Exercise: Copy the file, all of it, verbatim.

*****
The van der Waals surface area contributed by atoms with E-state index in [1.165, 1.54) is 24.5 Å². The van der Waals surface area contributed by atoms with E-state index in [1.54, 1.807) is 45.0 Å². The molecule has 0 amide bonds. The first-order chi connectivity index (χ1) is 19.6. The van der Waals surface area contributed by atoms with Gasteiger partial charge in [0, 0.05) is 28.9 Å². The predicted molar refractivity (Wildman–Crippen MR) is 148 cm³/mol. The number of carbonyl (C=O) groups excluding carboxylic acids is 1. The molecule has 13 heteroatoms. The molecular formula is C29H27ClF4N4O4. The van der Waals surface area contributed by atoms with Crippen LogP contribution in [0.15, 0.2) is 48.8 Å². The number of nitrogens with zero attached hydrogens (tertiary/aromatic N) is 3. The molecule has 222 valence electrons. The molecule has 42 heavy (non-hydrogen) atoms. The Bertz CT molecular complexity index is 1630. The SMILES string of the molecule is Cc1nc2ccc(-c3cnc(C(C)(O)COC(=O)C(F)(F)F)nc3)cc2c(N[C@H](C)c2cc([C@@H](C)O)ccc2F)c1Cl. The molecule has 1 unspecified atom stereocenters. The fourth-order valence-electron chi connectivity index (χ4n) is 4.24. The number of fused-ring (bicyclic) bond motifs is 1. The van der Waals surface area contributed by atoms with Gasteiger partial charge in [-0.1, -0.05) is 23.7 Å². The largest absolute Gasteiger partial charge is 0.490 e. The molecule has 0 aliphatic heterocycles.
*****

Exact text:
The van der Waals surface area contributed by atoms with E-state index in [1.165, 1.54) is 24.5 Å². The van der Waals surface area contributed by atoms with E-state index in [1.54, 1.807) is 45.0 Å². The molecule has 0 amide bonds. The first-order chi connectivity index (χ1) is 19.6. The van der Waals surface area contributed by atoms with Gasteiger partial charge in [0, 0.05) is 28.9 Å². The predicted molar refractivity (Wildman–Crippen MR) is 148 cm³/mol. The number of carbonyl (C=O) groups excluding carboxylic acids is 1. The molecule has 13 heteroatoms. The molecular formula is C29H27ClF4N4O4. The van der Waals surface area contributed by atoms with Crippen LogP contribution in [0.15, 0.2) is 48.8 Å². The number of nitrogens with zero attached hydrogens (tertiary/aromatic N) is 3. The molecule has 222 valence electrons. The molecule has 42 heavy (non-hydrogen) atoms. The Bertz CT molecular complexity index is 1630. The SMILES string of the molecule is Cc1nc2ccc(-c3cnc(C(C)(O)COC(=O)C(F)(F)F)nc3)cc2c(N[C@H](C)c2cc([C@@H](C)O)ccc2F)c1Cl. The molecule has 1 unspecified atom stereocenters. The fourth-order valence-electron chi connectivity index (χ4n) is 4.24. The number of fused-ring (bicyclic) bond motifs is 1. The van der Waals surface area contributed by atoms with Gasteiger partial charge in [-0.1, -0.05) is 23.7 Å². The largest absolute Gasteiger partial charge is 0.490 e. The molecule has 0 aliphatic heterocycles.